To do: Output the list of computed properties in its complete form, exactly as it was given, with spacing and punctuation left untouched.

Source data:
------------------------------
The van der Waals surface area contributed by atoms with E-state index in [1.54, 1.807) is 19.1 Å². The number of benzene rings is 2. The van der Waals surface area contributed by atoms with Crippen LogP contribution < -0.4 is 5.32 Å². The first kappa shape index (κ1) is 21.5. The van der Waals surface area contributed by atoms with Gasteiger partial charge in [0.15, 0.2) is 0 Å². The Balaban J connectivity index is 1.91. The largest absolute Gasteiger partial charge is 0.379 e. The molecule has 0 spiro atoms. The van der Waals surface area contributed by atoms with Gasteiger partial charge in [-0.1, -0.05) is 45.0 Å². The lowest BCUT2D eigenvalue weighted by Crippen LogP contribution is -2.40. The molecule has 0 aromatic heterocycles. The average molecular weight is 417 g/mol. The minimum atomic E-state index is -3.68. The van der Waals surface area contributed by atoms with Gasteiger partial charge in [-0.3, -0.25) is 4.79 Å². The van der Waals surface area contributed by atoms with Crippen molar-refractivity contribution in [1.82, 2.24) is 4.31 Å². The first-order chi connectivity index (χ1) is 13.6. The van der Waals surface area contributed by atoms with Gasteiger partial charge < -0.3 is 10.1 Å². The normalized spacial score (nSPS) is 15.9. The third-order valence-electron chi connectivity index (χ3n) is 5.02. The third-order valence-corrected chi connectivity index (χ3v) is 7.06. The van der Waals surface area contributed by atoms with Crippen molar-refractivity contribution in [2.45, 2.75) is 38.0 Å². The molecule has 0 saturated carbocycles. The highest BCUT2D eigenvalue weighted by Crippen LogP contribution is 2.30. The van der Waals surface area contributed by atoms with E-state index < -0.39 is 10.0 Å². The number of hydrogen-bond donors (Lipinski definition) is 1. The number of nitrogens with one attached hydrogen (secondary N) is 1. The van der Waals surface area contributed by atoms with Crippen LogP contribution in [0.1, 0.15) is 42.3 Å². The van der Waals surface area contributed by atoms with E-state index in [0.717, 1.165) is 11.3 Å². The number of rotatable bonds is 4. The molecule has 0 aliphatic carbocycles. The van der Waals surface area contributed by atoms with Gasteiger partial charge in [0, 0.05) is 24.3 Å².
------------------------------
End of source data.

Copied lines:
The van der Waals surface area contributed by atoms with E-state index in [1.54, 1.807) is 19.1 Å². The number of benzene rings is 2. The van der Waals surface area contributed by atoms with Crippen LogP contribution < -0.4 is 5.32 Å². The first kappa shape index (κ1) is 21.5. The van der Waals surface area contributed by atoms with Gasteiger partial charge in [0.15, 0.2) is 0 Å². The Balaban J connectivity index is 1.91. The largest absolute Gasteiger partial charge is 0.379 e. The molecule has 0 spiro atoms. The van der Waals surface area contributed by atoms with Gasteiger partial charge in [-0.1, -0.05) is 45.0 Å². The lowest BCUT2D eigenvalue weighted by Crippen LogP contribution is -2.40. The molecule has 0 aromatic heterocycles. The average molecular weight is 417 g/mol. The minimum atomic E-state index is -3.68. The van der Waals surface area contributed by atoms with Gasteiger partial charge in [-0.3, -0.25) is 4.79 Å². The van der Waals surface area contributed by atoms with Crippen molar-refractivity contribution in [1.82, 2.24) is 4.31 Å². The first-order chi connectivity index (χ1) is 13.6. The van der Waals surface area contributed by atoms with Gasteiger partial charge < -0.3 is 10.1 Å². The normalized spacial score (nSPS) is 15.9. The third-order valence-electron chi connectivity index (χ3n) is 5.02. The third-order valence-corrected chi connectivity index (χ3v) is 7.06. The van der Waals surface area contributed by atoms with Crippen molar-refractivity contribution in [2.45, 2.75) is 38.0 Å². The molecule has 0 saturated carbocycles. The highest BCUT2D eigenvalue weighted by Crippen LogP contribution is 2.30. The van der Waals surface area contributed by atoms with E-state index < -0.39 is 10.0 Å². The number of hydrogen-bond donors (Lipinski definition) is 1. The number of nitrogens with one attached hydrogen (secondary N) is 1. The van der Waals surface area contributed by atoms with Crippen LogP contribution in [0.1, 0.15) is 42.3 Å². The van der Waals surface area contributed by atoms with E-state index in [0.717, 1.165) is 11.3 Å². The number of rotatable bonds is 4. The molecule has 0 aliphatic carbocycles. The van der Waals surface area contributed by atoms with Gasteiger partial charge in [0, 0.05) is 24.3 Å².